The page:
You don’t crave meat, you crave seasoning

I hear the same excuses all the time as to why someone can’t go vegan, but some of my favourites include:

“I went vegan but craved meat too much”

“I can’t go vegan I’d miss meat”

“I could never give up cheese/chicken”

“You vegans are missing out on so many tasty foods. Vegan food tastes gross”

Each of these quotes are really important, and I’d like to address them in this article.

Vegan food, correction, plant based food, is not gross. Firstly, if it’s not plant based, it’s not food, it’s a living being. Secondly, I can guarantee you’ve had animal based foods which have been gross. Besides the fact you’ve got a corpse in your food, it will be how the food is prepared and seasoned, which led you to having a gross dish.

In terms of taste, it could have been too much or not enough of the following flavours: Sweet, sour, bitter, salty or umami.

In terms of texture, it could have been either too/too little of: chewy, soft, hard, soggy, mushy, crunchy, lumpy or smooth.

In terms of consistency, it could have been too runny, stodgy or thick

Something you’ll notice though, is adding meat to a dish that is too runny, too sour, not thick enough, not salty enough, too sweet or too hard, will not fix it. The reason it may be not to your liking, again, is down to the preparation/cooking and the ingredients you use. Those ingredients, all being plant based.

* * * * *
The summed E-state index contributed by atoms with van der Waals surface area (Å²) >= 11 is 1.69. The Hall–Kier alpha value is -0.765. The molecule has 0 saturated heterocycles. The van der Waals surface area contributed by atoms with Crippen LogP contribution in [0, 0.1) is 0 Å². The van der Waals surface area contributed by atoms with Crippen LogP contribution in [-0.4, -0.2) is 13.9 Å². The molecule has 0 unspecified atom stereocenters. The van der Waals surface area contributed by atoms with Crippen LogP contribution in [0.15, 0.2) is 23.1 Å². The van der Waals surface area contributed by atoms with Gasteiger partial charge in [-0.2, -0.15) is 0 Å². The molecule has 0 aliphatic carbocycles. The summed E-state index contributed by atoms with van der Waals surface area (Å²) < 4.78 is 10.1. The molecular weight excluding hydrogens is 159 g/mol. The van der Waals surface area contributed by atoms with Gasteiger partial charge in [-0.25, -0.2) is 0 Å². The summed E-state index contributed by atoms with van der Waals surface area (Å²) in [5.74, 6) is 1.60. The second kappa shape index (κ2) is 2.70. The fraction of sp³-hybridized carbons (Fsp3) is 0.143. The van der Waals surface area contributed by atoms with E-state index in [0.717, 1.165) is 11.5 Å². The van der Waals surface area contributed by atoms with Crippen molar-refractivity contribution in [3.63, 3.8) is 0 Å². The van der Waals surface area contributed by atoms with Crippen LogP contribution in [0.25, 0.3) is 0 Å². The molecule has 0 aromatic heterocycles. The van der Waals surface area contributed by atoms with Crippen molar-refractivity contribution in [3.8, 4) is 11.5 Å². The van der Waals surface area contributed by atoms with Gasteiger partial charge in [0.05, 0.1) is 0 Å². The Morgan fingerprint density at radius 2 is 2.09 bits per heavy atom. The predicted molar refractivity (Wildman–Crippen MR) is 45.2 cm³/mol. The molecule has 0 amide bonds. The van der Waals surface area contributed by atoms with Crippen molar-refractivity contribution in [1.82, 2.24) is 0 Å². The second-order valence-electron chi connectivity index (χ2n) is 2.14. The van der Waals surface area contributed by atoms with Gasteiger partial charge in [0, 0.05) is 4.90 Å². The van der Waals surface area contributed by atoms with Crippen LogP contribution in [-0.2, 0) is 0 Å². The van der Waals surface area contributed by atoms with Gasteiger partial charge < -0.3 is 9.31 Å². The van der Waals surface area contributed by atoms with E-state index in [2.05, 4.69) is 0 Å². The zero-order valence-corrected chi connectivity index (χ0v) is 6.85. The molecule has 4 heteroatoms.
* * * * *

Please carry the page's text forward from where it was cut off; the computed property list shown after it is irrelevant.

A ruined meat dish can never have its flavours balanced with more meat, only plants. However a perfectly balanced plant based dish will always be ruined with meat.

If you’ve had bad ‘vegan food’, the chef either had no clue about cooking/seasoning food, or they just lacked imagination and enthusiasm and plated you up boring salad.

I’d like to once and for all lay to bed the conversation of what you crave, the food you like and why, and that plant foods are the way you like to eat.

Plain Meat

I’d like to start with meat on its own. Ask yourself if you ever eat plain meat, just mouthfuls of meat as your meal, not flavoured with anything, just the meat. If you do, you’re the exception, not the rule. Let’s look at typically what people flavour meat with.

Notice – It’s not animal products

Corpse of Turkey – Because it’s around Christmas time, this is more topical than perhaps normally. What do people usually eat turkey with? What comes to your mind when I say turkey? Probably cranberries, right? Maybe stuffing? Gravy! Can’t forget gravy. Nobody eats turkey on its own because it’s dry and tasteless. They stick it in sandwiches (bread is made from plants) with, again, things to flavour it, plants.

Corpse of Chicken – By numbers, this is the most eaten animal (If we’re excluding fish), and again, rarely eaten on its own. Possibly one of the few times it’s actually eaten as chicken is at places like Nandos or KFC. What do they coat nandos chicken in? Peri Peri sauce, which is chillis, garlic, lemons, paprika and other herbs. What is KFC famous for? Their batter with I think, is 18 herbs and spices. Oh look, plants strike again. I think I remember hearing about Zac Efron bulking up for a role by eating plain chicken, and the only way he was able to stomach it was blending them into a smoothie. I wonder what smoothies he makes now that he’s vegan.